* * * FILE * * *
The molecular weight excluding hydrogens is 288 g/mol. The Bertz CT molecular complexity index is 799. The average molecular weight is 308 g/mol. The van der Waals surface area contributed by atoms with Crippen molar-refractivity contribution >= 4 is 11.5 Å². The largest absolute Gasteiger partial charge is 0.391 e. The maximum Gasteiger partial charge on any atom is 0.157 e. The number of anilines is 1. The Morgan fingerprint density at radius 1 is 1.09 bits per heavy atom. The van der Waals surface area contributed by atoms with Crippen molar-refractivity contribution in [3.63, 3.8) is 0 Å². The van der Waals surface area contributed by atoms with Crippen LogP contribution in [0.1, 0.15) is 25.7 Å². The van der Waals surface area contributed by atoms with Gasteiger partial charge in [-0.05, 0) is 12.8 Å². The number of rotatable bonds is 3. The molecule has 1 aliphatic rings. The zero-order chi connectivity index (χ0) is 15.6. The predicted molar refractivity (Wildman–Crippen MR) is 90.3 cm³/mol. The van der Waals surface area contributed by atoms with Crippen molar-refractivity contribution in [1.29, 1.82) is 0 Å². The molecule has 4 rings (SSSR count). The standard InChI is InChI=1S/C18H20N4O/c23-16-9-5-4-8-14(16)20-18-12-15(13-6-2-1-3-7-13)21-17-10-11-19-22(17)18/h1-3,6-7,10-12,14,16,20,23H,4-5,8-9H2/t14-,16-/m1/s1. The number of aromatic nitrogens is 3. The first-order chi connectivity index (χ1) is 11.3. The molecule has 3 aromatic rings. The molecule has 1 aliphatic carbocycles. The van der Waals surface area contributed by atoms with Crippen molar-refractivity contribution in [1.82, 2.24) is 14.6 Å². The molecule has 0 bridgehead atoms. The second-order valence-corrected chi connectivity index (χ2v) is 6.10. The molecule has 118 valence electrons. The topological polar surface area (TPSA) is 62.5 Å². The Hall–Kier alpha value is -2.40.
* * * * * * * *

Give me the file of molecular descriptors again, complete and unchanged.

The molecular weight excluding hydrogens is 288 g/mol. The Bertz CT molecular complexity index is 799. The average molecular weight is 308 g/mol. The van der Waals surface area contributed by atoms with Crippen molar-refractivity contribution >= 4 is 11.5 Å². The largest absolute Gasteiger partial charge is 0.391 e. The maximum Gasteiger partial charge on any atom is 0.157 e. The number of anilines is 1. The Morgan fingerprint density at radius 1 is 1.09 bits per heavy atom. The van der Waals surface area contributed by atoms with Crippen molar-refractivity contribution in [3.63, 3.8) is 0 Å². The van der Waals surface area contributed by atoms with Crippen LogP contribution in [0.1, 0.15) is 25.7 Å². The van der Waals surface area contributed by atoms with Gasteiger partial charge in [-0.05, 0) is 12.8 Å². The number of rotatable bonds is 3. The molecule has 1 aliphatic rings. The zero-order chi connectivity index (χ0) is 15.6. The predicted molar refractivity (Wildman–Crippen MR) is 90.3 cm³/mol. The van der Waals surface area contributed by atoms with Crippen molar-refractivity contribution in [1.29, 1.82) is 0 Å². The molecule has 4 rings (SSSR count). The standard InChI is InChI=1S/C18H20N4O/c23-16-9-5-4-8-14(16)20-18-12-15(13-6-2-1-3-7-13)21-17-10-11-19-22(17)18/h1-3,6-7,10-12,14,16,20,23H,4-5,8-9H2/t14-,16-/m1/s1. The number of aromatic nitrogens is 3. The first-order chi connectivity index (χ1) is 11.3. The molecule has 3 aromatic rings. The molecule has 1 aliphatic carbocycles. The van der Waals surface area contributed by atoms with Crippen molar-refractivity contribution in [1.82, 2.24) is 14.6 Å². The molecule has 0 bridgehead atoms. The second-order valence-corrected chi connectivity index (χ2v) is 6.10. The molecule has 118 valence electrons. The topological polar surface area (TPSA) is 62.5 Å². The Hall–Kier alpha value is -2.40.